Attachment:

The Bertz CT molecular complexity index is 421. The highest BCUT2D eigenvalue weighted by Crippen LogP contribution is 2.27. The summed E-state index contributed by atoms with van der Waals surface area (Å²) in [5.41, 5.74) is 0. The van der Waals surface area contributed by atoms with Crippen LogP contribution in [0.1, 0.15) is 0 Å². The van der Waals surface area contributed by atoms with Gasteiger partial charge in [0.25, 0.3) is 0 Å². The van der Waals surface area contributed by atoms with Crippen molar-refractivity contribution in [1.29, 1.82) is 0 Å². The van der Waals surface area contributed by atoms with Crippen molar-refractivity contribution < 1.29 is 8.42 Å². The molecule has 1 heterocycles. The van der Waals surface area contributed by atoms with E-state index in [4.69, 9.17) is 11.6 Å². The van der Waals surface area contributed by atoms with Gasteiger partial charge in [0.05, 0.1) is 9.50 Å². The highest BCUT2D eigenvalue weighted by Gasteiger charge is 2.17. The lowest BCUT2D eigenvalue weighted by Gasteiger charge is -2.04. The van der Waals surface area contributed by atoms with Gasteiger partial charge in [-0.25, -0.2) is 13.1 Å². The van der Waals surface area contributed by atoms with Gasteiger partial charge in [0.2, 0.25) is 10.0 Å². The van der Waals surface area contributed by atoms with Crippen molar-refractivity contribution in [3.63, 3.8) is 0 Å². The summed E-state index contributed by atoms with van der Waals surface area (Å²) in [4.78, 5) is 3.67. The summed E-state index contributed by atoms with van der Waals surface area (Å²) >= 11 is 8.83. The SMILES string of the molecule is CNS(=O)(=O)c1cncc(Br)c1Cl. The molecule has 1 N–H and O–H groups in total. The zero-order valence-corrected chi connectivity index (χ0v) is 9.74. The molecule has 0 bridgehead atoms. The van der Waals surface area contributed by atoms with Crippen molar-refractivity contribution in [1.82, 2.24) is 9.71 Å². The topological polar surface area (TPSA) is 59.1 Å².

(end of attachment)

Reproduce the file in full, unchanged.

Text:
The Bertz CT molecular complexity index is 421. The highest BCUT2D eigenvalue weighted by Crippen LogP contribution is 2.27. The summed E-state index contributed by atoms with van der Waals surface area (Å²) in [5.41, 5.74) is 0. The van der Waals surface area contributed by atoms with Crippen LogP contribution in [0.1, 0.15) is 0 Å². The van der Waals surface area contributed by atoms with Gasteiger partial charge in [0.25, 0.3) is 0 Å². The van der Waals surface area contributed by atoms with Crippen molar-refractivity contribution in [1.29, 1.82) is 0 Å². The van der Waals surface area contributed by atoms with Crippen molar-refractivity contribution < 1.29 is 8.42 Å². The molecule has 1 heterocycles. The van der Waals surface area contributed by atoms with E-state index in [4.69, 9.17) is 11.6 Å². The van der Waals surface area contributed by atoms with Gasteiger partial charge in [0.05, 0.1) is 9.50 Å². The highest BCUT2D eigenvalue weighted by Gasteiger charge is 2.17. The lowest BCUT2D eigenvalue weighted by Gasteiger charge is -2.04. The van der Waals surface area contributed by atoms with Gasteiger partial charge in [-0.25, -0.2) is 13.1 Å². The van der Waals surface area contributed by atoms with Gasteiger partial charge in [0.2, 0.25) is 10.0 Å². The van der Waals surface area contributed by atoms with Crippen molar-refractivity contribution in [3.63, 3.8) is 0 Å². The summed E-state index contributed by atoms with van der Waals surface area (Å²) in [4.78, 5) is 3.67. The summed E-state index contributed by atoms with van der Waals surface area (Å²) >= 11 is 8.83. The SMILES string of the molecule is CNS(=O)(=O)c1cncc(Br)c1Cl. The molecule has 1 N–H and O–H groups in total. The zero-order valence-corrected chi connectivity index (χ0v) is 9.74. The molecule has 0 bridgehead atoms. The van der Waals surface area contributed by atoms with Crippen molar-refractivity contribution in [1.82, 2.24) is 9.71 Å². The topological polar surface area (TPSA) is 59.1 Å².